Grants and Contracts Details
Plant breeders are continually reminded of their role in “feeding the nine billion”, a role that only increases in importance in the face of climate change. Recent results from crop modeling research indicates that warming has already reduced yield gains in most wheat growing regions and the trend is likely to continue. Other empirical reports suggest that even over very short periods of time, on the order of 25-30 years, adaptive changes have been documented in natural populations of wheat progenitors. Similarly, there are reports of accelerated phenology in the form of earlier heading dates among wheat cultivars grown over roughly the same time period. In effect, the impact of climate change is being felt right now and breeding programs must take steps to develop selection criteria for traits that will confer adaptation to climate change. While we don’t understand the entire suite of traits impacted, it is likely that warming will impact pathogen populations, and thus, the effectiveness of disease resistance QTL must be assessed. Fusarium head blight (FHB), also known as head scab, is a devastating disease of wheat worldwide. The literature tells us that in regions from central China to the UK FHB is expected to intensify in response to climate change. The plan of work for this sabbatical proposal is synthesize our FHB research and climate change research. Specifically, we will derive near isogenic lines (NILs) from the cross ‘Pembroke 2014’ / ‘IL06-14262’ will be derived from F4 plants that are heterozygous at the Fhb1 locus. Pembroke 2014 is homozygous for Fhb1 resistance alleles, while the Illinois parent carries the susceptible alleles. This will give us pairs of F4:5 lines derived from the same plant that are nearly identical. This will provide the opportunity to assess the impact of warming on the Fhb1 locus, the most widely used FHB resistance gene. Though IL06-14262 does not carry Fhb1 type resistance, it does have resistance derived from uncharacterized, quantitative, unmapped loci that are simply referred to as “native resistance genes”. Thus we can compare the effect of warming on Fhb1 derived resistance with native resistance. These F4:5 lines will be grown under control and warmed conditions. Two warming methods will be used: 1) active rhizosphere warming using heating cables and 2) passive night warming of the canopy using thermal fabric shelters; our lab has experience with both methods. The NILs will be evaluated for FHB resistance under control and warmed conditions and the impact of warming assessed. The second component of the sabbatical proposal pertains to genomic selection. To efficiently utilize “native” resistance genes, genomic selection is an attractive approach. This will be an excellent population in which to use genomic selection for FHB resistance in wheat. We have recently obtained an instrument suitable for developing markers from SNP data. These markers can then be used in marker assisted selection. Time will be spent in the lab of a colleague, currently generating SNP data for wheat breeding projects using genotyping by sequencing, to learn this technology so it can be implemented in our lab. The overarching goal of this sabbatical is for the climate change breeding objectives to become a part of the mainstream breeding program instead of a separate interest. To facilitate that transition, research that synthesizes the climate change objectives and FHB resistance breeding objectives will be conducted.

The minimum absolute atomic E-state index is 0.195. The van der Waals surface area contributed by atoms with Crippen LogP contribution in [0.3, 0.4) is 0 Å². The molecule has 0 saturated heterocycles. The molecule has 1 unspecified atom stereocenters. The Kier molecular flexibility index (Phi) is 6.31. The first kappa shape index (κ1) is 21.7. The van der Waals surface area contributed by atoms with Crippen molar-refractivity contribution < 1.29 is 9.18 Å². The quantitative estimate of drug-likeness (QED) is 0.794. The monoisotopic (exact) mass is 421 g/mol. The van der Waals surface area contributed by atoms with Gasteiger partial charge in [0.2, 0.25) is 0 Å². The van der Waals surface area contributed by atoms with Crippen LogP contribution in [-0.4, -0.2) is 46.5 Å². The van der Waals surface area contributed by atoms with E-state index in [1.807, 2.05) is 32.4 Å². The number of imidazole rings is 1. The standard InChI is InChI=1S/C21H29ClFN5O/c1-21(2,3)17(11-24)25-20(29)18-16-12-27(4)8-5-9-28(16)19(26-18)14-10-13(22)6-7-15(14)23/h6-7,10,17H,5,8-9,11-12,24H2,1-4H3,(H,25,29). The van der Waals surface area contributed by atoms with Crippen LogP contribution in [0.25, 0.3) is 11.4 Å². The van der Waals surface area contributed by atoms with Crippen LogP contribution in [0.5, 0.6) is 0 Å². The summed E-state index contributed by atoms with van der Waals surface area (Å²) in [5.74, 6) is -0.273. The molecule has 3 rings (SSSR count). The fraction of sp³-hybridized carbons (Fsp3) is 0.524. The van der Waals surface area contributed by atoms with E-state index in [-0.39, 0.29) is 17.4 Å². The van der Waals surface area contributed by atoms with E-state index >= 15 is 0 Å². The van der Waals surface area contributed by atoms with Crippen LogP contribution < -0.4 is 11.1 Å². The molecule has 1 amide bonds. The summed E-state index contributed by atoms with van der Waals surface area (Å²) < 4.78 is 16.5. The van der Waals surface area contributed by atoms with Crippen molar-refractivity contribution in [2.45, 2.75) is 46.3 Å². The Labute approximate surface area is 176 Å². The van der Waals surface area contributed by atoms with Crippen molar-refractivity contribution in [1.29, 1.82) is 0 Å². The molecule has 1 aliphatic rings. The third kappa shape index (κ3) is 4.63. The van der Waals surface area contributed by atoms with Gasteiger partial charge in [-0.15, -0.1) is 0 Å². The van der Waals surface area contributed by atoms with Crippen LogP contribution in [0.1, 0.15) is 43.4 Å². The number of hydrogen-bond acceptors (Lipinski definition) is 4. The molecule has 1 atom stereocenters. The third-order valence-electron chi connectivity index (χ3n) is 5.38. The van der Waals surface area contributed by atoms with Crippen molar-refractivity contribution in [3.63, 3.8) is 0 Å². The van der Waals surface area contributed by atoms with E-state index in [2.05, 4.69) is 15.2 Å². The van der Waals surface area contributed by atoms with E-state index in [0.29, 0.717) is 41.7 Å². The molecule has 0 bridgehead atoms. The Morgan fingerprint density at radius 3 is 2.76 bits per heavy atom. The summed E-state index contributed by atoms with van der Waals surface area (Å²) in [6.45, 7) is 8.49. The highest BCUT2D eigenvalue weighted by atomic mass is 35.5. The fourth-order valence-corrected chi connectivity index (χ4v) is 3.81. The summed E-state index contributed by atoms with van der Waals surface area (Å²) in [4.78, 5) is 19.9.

|Effective start/end date||2/1/16 → 1/31/17|
- National Institute of Food and Agriculture: $120,000.00
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